Terms — for example, all cash or subject to your obtaining a mortgage for a given amount
Seller’s promise to provide clear title (ownership)
Target date for closing (the actual sale)
Amount of earnest money deposit accompanying the offer, and whether it’s a check, cash or promissory note, and how it’s to be returned to you if the offer is rejected — or kept as damages if you later back out for no good reason
Method by which real estate taxes, rents, fuel, water bills and utilities are to be adjusted (prorated) between buyer and seller
Provisions about who will pay for title insurance, survey, termite inspections and the like
Type of deed to be given
Other requirements specific to your state, which might include a chance for attorney review of the contract, disclosure of specific environmental hazards or other state-specific clauses
A provision that the buyer may make a last-minute walk-through inspection of the property just before the closing
A time limit (preferably short) after which the offer will expire
Contingencies, which are an extremely important matter and discussed in detail below
If your offer says “this offer is contingent upon (or subject to) a certain event,” you’re saying that you will only go through with the purchase if that event occurs. The following are two common contingencies contained in a purchase order:
You’re in a strong bargaining position — meaning, you look particularly welcome to a seller — if:
You don’t have a present house that has to be sold before you can afford to buy.
In those circumstances, you may be able to negotiate some discount from the listed price. On the other hand, in a “hot” seller’s market, if the perfect house comes on the market, you may want to offer the list price (or more) to beat out other early offers.
It’s very helpful to find out why the house is being sold and whether the seller is under pressure. Keep these considerations in mind:
This is a deposit that you give when making an offer on a house. A seller is understandably suspicious of a written offer that is not accompanied by a cash deposit to show “good faith.” A REALTOR® or an attorney usually holds the deposit, the amount of which varies from community to community. This will become part of your down payment.
You will have a binding contract if the seller, upon receiving your written offer, signs an acceptance just as it stands, unconditionally. The offer becomes a firm contract as soon as you are notified of acceptance. If the offer is rejected, that’s that, and the sellers could not later change their minds and hold you to it.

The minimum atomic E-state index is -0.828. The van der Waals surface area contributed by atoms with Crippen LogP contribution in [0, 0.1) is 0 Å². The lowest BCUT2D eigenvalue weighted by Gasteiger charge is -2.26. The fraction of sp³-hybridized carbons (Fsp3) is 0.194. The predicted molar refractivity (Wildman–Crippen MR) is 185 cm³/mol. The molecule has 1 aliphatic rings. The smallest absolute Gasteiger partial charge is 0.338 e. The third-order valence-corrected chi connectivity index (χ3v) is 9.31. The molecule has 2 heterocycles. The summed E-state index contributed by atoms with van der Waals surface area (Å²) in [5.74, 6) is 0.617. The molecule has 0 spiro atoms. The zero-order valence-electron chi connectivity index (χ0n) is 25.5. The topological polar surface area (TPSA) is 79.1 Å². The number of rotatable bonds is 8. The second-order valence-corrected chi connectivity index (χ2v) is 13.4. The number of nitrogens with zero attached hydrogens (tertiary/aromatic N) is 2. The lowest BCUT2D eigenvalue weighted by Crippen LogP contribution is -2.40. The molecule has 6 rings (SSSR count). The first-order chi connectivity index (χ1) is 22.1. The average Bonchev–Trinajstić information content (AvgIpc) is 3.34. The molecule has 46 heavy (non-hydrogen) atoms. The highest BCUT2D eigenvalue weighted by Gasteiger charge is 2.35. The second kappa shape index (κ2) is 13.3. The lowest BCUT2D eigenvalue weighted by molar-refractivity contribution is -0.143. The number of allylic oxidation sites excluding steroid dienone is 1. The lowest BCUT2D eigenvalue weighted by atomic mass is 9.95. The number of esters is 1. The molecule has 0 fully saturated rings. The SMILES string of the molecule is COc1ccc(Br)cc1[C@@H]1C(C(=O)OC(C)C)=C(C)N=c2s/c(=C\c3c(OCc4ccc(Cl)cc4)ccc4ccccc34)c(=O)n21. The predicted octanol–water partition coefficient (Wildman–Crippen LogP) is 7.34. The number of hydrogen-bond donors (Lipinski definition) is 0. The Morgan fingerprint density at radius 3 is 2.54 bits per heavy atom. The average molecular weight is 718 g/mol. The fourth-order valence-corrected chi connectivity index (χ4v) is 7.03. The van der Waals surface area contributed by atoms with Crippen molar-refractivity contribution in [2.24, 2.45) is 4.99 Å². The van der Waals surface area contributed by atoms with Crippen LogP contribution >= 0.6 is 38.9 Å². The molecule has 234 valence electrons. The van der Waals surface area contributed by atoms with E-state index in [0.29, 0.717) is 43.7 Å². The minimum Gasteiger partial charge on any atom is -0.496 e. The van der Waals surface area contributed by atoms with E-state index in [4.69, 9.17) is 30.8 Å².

If the seller likes everything except the sale price, or the proposed closing date, or the basement pool table you want left with the property, you may receive a written counteroffer, with the changes the seller prefers. You are then free to accept or reject it or to even make your own counteroffer. For example, “We accept the counteroffer with the higher price, except that we still insist on having the pool table.”
Each time either party makes any change in the terms, the other side is free to accept or reject it, or counter again. The document becomes a binding contract only when one party finally signs an unconditional acceptance of the other side’s proposal.
Can you take back an offer? In most cases the answer is yes, right up until the moment it is accepted, or even in some cases, if you haven’t yet been notified of acceptance. If you do want to revoke your offer, be sure to do so only after consulting a lawyer who is experienced in real estate matters. You don’t want to lose your earnest money deposit, or find yourself being sued for damages the seller may have suffered by relying on your actions.
Buying a home is one of the most important purchases you will make in your lifetime, so you should be sure that the home you want to buy is in good condition. A home inspection is an objective visual evaluation of a home’s condition by a trained expert. During a home inspection, a qualified inspector takes an in-depth and impartial look at the property you plan to buy, from the physical structure and systems of a house, from the roof to the foundation. The inspector will:
Identify items that should be repaired or replaced.
Estimate the remaining useful life of the major systems (such as electrical, plumbing, heating, air conditioning), equipment, structure and finishes.